Every $1 billion invested in Chicago-area clean water infrastructure creates or saves an average of 11,200 total jobs and generates an 8 percent economic return over a year.
That's according to a new report, backed by the Chicago Federation of Labor (CFL) and the Sierra Club, that explores the economic and environmental benefits of local clean water projects, which the groups say are a "win-win-win for Illinois" because they help workers, the economy and the environment.
The report, prepared by the Illinois Economic Policy Institute (ILEPI) and the School of Labor and Employment Relations at the University of Illinois at Urbana-Champaign, was formally recognized at Thursday's board meeting of the Metropolitan Water Reclamation District of Greater Chicago (MWRD).
Among the report's findings, MWRD and the city of Chicago's water management department created or saved a total of 19,400 jobs in 2014 and provided a nearly $2 billion boost to the region's economy through their respective "operations and construction expenditures."
"It is clear that we can't have a healthy economy without a healthy environment, which is what this agency is working on," MWRD Commissioner Debra Shore said at Thursday's meeting.
The report also draws attention to what it says is an underinvestment in Illinois clean water projects and the need for infrastructure repairs and improvements.
"Despite all the progress we have made, we have to continue investing in clean water infrastructure," ILEPI's policy director and report co-author Frank Manzo told Progress Illinois. "Every day that we hold off, the problem gets worse and the costs go up."
The report, which says $36.5 billion would be needed over the next two decades to improve and expand Illinois' water systems, comes during the ongoing state budget impasse and as other local governments also grapple with fiscal challenges.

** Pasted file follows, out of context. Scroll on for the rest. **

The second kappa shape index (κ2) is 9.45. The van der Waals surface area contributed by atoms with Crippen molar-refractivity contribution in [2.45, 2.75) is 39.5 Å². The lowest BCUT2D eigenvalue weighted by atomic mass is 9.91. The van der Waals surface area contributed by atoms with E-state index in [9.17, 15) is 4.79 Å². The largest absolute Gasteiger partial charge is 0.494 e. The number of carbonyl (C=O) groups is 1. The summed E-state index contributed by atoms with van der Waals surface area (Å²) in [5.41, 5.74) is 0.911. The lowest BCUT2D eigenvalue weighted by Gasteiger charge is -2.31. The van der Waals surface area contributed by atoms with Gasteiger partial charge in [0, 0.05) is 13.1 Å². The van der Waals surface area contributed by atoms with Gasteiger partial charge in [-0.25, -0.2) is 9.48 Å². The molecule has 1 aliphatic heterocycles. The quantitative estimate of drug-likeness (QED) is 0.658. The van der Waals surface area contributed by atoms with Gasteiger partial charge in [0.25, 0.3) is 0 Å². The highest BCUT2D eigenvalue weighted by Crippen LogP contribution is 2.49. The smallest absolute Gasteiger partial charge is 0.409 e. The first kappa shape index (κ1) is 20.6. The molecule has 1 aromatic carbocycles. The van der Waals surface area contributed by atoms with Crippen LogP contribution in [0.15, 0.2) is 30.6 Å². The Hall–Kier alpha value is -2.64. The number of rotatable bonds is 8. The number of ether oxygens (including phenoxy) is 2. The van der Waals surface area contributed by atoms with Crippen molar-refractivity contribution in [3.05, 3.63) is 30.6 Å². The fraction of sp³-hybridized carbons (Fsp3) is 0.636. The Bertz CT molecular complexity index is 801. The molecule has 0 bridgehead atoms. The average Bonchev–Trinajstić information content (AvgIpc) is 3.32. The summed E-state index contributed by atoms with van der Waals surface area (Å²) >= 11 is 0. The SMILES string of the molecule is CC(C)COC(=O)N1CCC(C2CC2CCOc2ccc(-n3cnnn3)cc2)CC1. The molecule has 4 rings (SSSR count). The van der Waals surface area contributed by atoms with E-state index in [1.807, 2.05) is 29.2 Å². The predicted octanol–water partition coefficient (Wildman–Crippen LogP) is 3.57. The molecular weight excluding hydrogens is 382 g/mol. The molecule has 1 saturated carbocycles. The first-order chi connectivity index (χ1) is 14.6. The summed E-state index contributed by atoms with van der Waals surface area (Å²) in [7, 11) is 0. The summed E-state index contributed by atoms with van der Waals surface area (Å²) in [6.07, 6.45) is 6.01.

"We know that all of our government agencies are stressed right now fiscally, and so people (are) really examining what investments really matter," Jack Darin, director of the Sierra Club's Illinois Chapter, said in an interview. "What we're hoping to demonstrate is not only the health and environmental importance of this infrastructure but also the economic, and that if we want to have a healthy economy, we need to have clean water, but we also contribute to that by employing people to do it."
Manzo said clean water infrastructure projects create good, middle-class jobs that support the economy. The average blue-collar water infrastructure worker, for example, adds more than $162 per hour to the state's GDP, the report says. Additionally, the research shows that an Illinois worker's hourly wages increase an average of 10 percent upon employment in the water infrastructure sector.
"Every single year, the economic data shows that income inequality is widening, the middle class is being squeezed out and clean water infrastructure projects are a way to rebuild at least a portion of the middle class," Manzo said.
Nutrient removal from wastewater discharges, invasive species control, green infrastructure projects and combined sewer overflow reduction are among the areas recommended in the report for future water infrastructure investments.
"There are a lot of demands on our infrastructure," Darin said. "Across governments we have not done a very good job in investing in infrastructure in recent years due to the economy and due to different crises at levels of government. We need to remember that if we allow our existing water infrastructure to crumble, then we're gonna lose investments that generations have paid for, and we're not gonna be able to stand up to the next threats to our Great Lakes and to our Illinois rivers."
CFL's Bob Reiter discussed his organization's perspective on the issue during the meeting.
"What we try to do at the CFL is have a forward-looking approach to where our members are going to be down the road," he said. "And that means investing in jobs that our society needs.
"We need to invest in our future," Reiter added. "It's not just about driving the economy. It's driving the economy in a responsible way to make sure that we're taking care of our environment. And I can think of no better way to partner on a discussion about where this should occur than water infrastructure."